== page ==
In the Periodical Literature: Reviews of Essays from the Journals
Latin America Goes Global
“Latin America in the New Global Capitalism,” by William I. Robinson, from NACLA: Report on the Americas 45, No. 2 (Summer 2012): 3-18.
In a recent article, William Robinson, a University of California professor, assesses the transition in Latin America from an economy with a national focus to one with a global orientation. The old oligarchies have been largely by-passed by transnational elites. The latter have facilitated corporate access to abundant resources and land. Since the 1980s, these elites have penetrated agribusiness (“endless seas of soy plantations”), manufacturing, tourism and extractive industries. Extractive activity, especially mining and energy (hydroelectric plants and dams) have increased dramatically in order to feed the global economy.
Ironically, the growth of extractive industries has largely occurred in left-leaning countries like Bolivia and Ecuador. The governments of both countries are using income from mining and energy to fund special programs for the poor.
Growing wealth has been created by capitalist globalization but alongside this there is, in Robinson’s opinion, growing poverty and inequality. A reduction of inequality in Venezuela, Bolivia, Ecuador and Nicaragua is not mentioned by Robinson. However, the neo-liberal model of “neo-developmentalism” based on integration into the global economy, has recently shown signs of exhaustion. These signs include the mass grass roots struggles that Raúl Zibechi discusses in the summer, 2012, issue of NACLA.
“Latin America: A New Cycle for Social Struggles,” by Raúl Zibechi, NACLA, Report on the Americas, 45, No. 2 (Summer 2012): 37-40 and 49.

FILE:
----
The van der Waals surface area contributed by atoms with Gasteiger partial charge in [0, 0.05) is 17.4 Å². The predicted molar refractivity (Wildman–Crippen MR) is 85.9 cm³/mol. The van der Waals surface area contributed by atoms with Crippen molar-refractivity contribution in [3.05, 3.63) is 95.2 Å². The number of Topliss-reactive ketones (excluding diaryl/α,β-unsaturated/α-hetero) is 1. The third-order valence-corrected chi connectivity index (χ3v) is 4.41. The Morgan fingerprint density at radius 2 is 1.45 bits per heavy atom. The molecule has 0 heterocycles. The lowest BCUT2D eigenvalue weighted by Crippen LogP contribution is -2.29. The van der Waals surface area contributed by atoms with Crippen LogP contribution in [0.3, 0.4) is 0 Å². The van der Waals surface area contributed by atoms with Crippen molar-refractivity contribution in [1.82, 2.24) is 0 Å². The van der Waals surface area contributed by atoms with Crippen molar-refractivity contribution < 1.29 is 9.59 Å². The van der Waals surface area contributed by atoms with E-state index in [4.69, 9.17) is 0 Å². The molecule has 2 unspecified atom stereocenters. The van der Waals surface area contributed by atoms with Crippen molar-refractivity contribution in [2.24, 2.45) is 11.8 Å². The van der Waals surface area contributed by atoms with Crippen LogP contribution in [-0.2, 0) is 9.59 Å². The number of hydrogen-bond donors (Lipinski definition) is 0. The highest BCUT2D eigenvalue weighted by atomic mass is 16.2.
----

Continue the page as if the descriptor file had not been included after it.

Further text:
Uruguayan writer and activist, Raúl Zibechi, describes the strong popular protests on the continent in the first three months of 2012, especially in Peru, Chile and Ecuador. These protests usually began as local movements, then they became regional and national in scope, capable of challenging governments. The focus is on the environment: open-pit mining; dams and hydroelectric plants; and oil wells. All have adverse effects on the health of the population.
In Peru, by 2012, several mining projects in the North that had contaminated the water supply had been blocked. In February 2012, popular sentiment in the northern region of Cajamarca boiled over. A protest against a new mining project was the trigger for wider grassroots mobilization. Organized by peasant communities, a March for the Right to Water headed toward the capital city of Lima. There it was joined by various political groups. According to a veteran peasant leader, the march was the “most important popular demonstration since the period of Fujimori.”
In the same month as the Peruvian protest, a popular uprising occurred in southern Chile. Its demands included an end to the hydro-Aysén dam project. The project involved the creation of five hydroelectric plants. As soon as the project got government approval, large demonstrations took place throughout the country.
In February, 2012, there was another wave of protests that succeeded in shutting the region down. Bridges and highways were blockaded; docks, ports, airfields and airports were occupied. The protest was organized by the Social Movement for the Aysén region. The Social Movement is a large umbrella group for all social organizations in the South, including environmentalists, unions and even conservative groups. When repression failed to subdue the population, a dialogue was initiated by the government.